The non-reinforcing filler does not exhibit a reinforcing effect or exhibits a reinforcing effect only to a minor extent when it is incorporated in rubber. The non-reinforcing filler is generally used for the purpose of enhancement of processability and reduction of production cost. As specific examples of the non-reinforcing filler, there can be mentioned calcium carbonate, clay and talc.
The amount of the non-reinforcing filler is 30 to 200 parts by weight, preferably 50 to 150 parts by weight, based on 100 parts by weight of the copolymer rubber. If the amount of the non-reinforcing filler is too small, the compression set is not low to a satisfactory extent, the heat build-up cannot be controlled to the desired extent and heat cracks tend to occur. In contrast, if the amount of the non-reinforcing filler is too large, the tensile strength is drastically reduced and the abrasion resistance is lowered.
The ratio of the oxide of group 2 metal to the non-reinforcing filler is preferably in the range of 40/60 to 60/40 by weight. If the metal oxide/non-reinforcing filler ratio is outside this range, the compression set is relatively large, the heat build-up cannot be controlled to desired extent and heat cracks tend to occur.
In the vulcanizable rubber composition of the present invention, a vulcanizer is contained in an amount of 0.1 to 20 parts by weight, preferably 5 to 15 parts by weight, per 100 parts by weight of the copolymer rubber.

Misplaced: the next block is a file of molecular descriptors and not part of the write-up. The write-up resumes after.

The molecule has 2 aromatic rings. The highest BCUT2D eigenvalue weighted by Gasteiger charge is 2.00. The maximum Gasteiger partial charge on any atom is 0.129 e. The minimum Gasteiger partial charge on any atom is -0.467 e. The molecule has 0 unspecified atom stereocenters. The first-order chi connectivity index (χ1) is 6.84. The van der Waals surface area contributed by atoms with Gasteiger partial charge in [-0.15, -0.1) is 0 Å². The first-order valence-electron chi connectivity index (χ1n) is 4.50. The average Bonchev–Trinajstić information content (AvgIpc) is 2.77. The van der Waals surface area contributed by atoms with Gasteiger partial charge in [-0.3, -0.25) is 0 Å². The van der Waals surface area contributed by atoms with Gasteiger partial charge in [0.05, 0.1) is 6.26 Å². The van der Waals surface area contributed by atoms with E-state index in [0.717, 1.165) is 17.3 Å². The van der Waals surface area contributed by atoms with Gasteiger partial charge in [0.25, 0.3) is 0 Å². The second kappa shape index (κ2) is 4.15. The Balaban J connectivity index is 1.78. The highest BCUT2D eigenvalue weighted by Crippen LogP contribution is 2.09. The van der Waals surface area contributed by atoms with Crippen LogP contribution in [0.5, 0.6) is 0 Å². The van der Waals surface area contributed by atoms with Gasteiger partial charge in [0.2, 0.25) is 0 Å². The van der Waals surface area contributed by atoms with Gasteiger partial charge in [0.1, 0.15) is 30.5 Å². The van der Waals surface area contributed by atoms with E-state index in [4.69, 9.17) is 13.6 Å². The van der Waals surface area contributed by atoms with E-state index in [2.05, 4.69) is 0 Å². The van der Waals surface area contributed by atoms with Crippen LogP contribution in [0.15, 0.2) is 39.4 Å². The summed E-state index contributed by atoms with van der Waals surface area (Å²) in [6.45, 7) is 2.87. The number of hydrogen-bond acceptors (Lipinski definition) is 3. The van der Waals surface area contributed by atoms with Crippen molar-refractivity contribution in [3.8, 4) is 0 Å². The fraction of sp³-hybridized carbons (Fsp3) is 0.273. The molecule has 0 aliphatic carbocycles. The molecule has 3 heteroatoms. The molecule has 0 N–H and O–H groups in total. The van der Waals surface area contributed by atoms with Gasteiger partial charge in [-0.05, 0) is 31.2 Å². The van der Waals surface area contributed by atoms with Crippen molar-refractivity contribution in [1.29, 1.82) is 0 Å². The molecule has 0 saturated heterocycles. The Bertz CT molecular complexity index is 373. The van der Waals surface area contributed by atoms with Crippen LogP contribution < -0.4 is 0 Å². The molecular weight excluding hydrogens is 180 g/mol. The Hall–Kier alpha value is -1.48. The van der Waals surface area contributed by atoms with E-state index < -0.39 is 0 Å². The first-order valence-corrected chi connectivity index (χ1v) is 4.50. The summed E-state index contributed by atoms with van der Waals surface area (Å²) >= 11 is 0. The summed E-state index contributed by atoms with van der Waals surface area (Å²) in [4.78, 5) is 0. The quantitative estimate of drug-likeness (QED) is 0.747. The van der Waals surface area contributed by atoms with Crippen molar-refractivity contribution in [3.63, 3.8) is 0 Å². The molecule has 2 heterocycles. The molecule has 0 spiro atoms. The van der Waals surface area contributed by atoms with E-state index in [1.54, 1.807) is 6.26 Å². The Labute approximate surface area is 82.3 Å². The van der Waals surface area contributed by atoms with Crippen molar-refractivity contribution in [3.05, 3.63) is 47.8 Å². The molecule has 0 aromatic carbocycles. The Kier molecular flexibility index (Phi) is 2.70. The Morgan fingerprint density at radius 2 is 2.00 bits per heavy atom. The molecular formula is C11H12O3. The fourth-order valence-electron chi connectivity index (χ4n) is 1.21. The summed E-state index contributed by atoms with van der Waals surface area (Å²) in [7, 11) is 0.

As the vulcanizer, an organic peroxide vulcanizer and a sulfur-containing vulcanizer are used.
As specific examples of the oraganic peroxide vulcanizer, there can be mentioned tert-butyl hydroperoxide, cumene hydroperoxide, di-tert-butyl peroxide, tert-butyl-cumyl peroxide, 2,5-dimethyl-tert-butyl peroxyhexane, 2,5-dimethyl-tert-butyl peroxyhexyne, 1,3-bis(tert-butyl peroxyisopropyl)benzene, p-chlorobenzoyl peroxide, tert-butyl peroxybenzoate, tert-butyl peroxyisopropyl carbonate and tert-butyl benzoate. In combination with these organic peroxide vulcanizers, vulcanizing aids are generally used. The vulcanizing aids include polyfunctional unsaturated compounds such as trimethylolpropane trimethacrylate, divinylbenzene, ethylene dimethacrylate, polyethylene glycol dimethacrylate, triallyl isocyanurate, triallyl cyanurate, diallyl phthalate, diallyl itaconate and triallyl trimellitate.
As specific examples of the sulfur-containing vulcanizer, there can be mentioned sulfur such as powdery sulfur, flower of sulfur, precipitated sulfur, colloidal sulfur, surface-treated sulfur and insoluble sulfur; and sulfur-containing compounds such as sulfur chloride, sulfur dichloride, morpholine disulfide, an alkylphenol disulfide, N,N'-dithio-bis(hexahydro-2H-azepinon-2), phosophorus-containing polysulfide and high molecular weight polysulfide. Further, sulfur-containing vulcanization promoters such as tetramethythiuram disulfide, selenium dimethyldithiocarbonate and 2-(4'-morpholinodithio)benzothiazole are included.